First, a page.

Amid the rising homeless population in Los Angeles, affordable housing is being developed in one South L.A. neighborhood.
The Hollywood Community Housing Corporation (HCHC) broke ground on the Florence Mills Apartments in February, a mixed-use housing development in the Vernon/Central neighborhood of South Los Angeles.
The Florence Mills Apartments are set to take applications in the summer of 2020. The structure includes 74 housing units spanning from one- to three-bedrooms. It will also feature 5,000 square feet of commercial retail space that will be filled by restaurants, cafés, small clinics, and other businesses. It will be in walking distance of grocery stores, shops, services, and transit.
Applicants must make less than 60 percent of the city’s median income. In the Los Angeles metro area, the median income was $69,300 as of last year according to the U.S. Department of Housing and Urban Development. HCHC Executive Director Sarah Letts said the 1-to-2 percent yearly increase in rent would make it easier for low-income families to have confidence in their stability.
The HCHC develops affordable units in low-income communities. However, it is running into the same problem that has plagued housing development in L.A. for years.
“In L.A. it’s hard to build affordable housing,” said Victoria Senna, director of housing development for the HCHC. “There’s not a lot of land. If you find an empty lot in L.A. you ask what’s wrong with it.”
The project is an attempt to create affordable housing being hampered by the cost of land and development. Letts said it will cost hundreds of thousands of dollars to construct each unit.
“It is expensive, I’ll acknowledge that, but it’s a really important investment in a place like Los Angeles where we just don’t have enough housing,” she said.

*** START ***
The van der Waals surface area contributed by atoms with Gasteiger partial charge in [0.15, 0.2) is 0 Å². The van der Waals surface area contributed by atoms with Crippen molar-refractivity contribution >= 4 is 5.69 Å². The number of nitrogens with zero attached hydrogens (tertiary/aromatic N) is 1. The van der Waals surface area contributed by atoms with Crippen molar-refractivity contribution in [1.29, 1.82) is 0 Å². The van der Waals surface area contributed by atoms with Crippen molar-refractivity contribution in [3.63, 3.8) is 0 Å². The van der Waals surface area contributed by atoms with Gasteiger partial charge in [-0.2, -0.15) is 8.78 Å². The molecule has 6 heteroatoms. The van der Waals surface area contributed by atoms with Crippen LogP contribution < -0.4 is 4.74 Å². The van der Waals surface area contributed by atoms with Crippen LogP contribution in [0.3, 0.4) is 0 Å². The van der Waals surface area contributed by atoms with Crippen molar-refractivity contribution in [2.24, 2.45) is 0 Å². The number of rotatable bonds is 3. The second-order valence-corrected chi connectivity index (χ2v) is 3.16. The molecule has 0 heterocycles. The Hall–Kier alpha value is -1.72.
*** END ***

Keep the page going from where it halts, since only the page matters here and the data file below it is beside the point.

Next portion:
Senna said it was challenging to balance the price tag of affordable housing with the large costs associated with creating a good structure. For example, Senna said the land itself cost over $1 million to own.
Letts said HCHC was emphasizing long-term structural durability.
“For 55 years we’re obligated to keep the rents affordable, so we have to build buildings that are going to last and perform well,” Letts said.
Oscar Zarate, a community organizer at the nonprofit Strategic Actions for a Just Economy (SAJE), said gentrification creates a competitive cycle of raising rents, pricing low-income tenants out of their homes. The nonprofit advocates for tenants’ rights.
“It takes away rent-controlled units and incentivizes drastic rent change,” Zarate said. “If one rent goes up to like $1,500, that ups the median. And then everybody else tries to compete with that, tries to get to that level to make greater profits.”
This changes the cultural dynamic of entire neighborhoods. For example, Zarate said the tenants on the 3900 block of Flower Drive near USC are being evicted as a hotel and student housing project springs up.
“Some of them have been living there for 50 to 60 years and to lose that cultural value, community value, just for a couple of investment groups to make market value money, is, in my mind, a real injustice,” Zarate said. “It’s a real slap in the face to community members who made that place what it is today.”
Aside from providing affordable rents, the project also carries cultural significance.
The development was created in honor of Florence Mills, an African-American cabaret singer, dancer, and comedian in the 1920s. Mills frequently performed at a theater that stood on the construction site when she traveled to Los Angeles from Harlem.
This isn’t the first time the housing corporation has honored a prominent African-American artist with local ties. Across the street, the Paul R. Williams Apartments are named after the South L.A. architect who designed the building.
“We’re honoring the legacies of two really impressive artists,” she said. “So we’re really hoping this will be a vibrant hub of life, arts, and people.”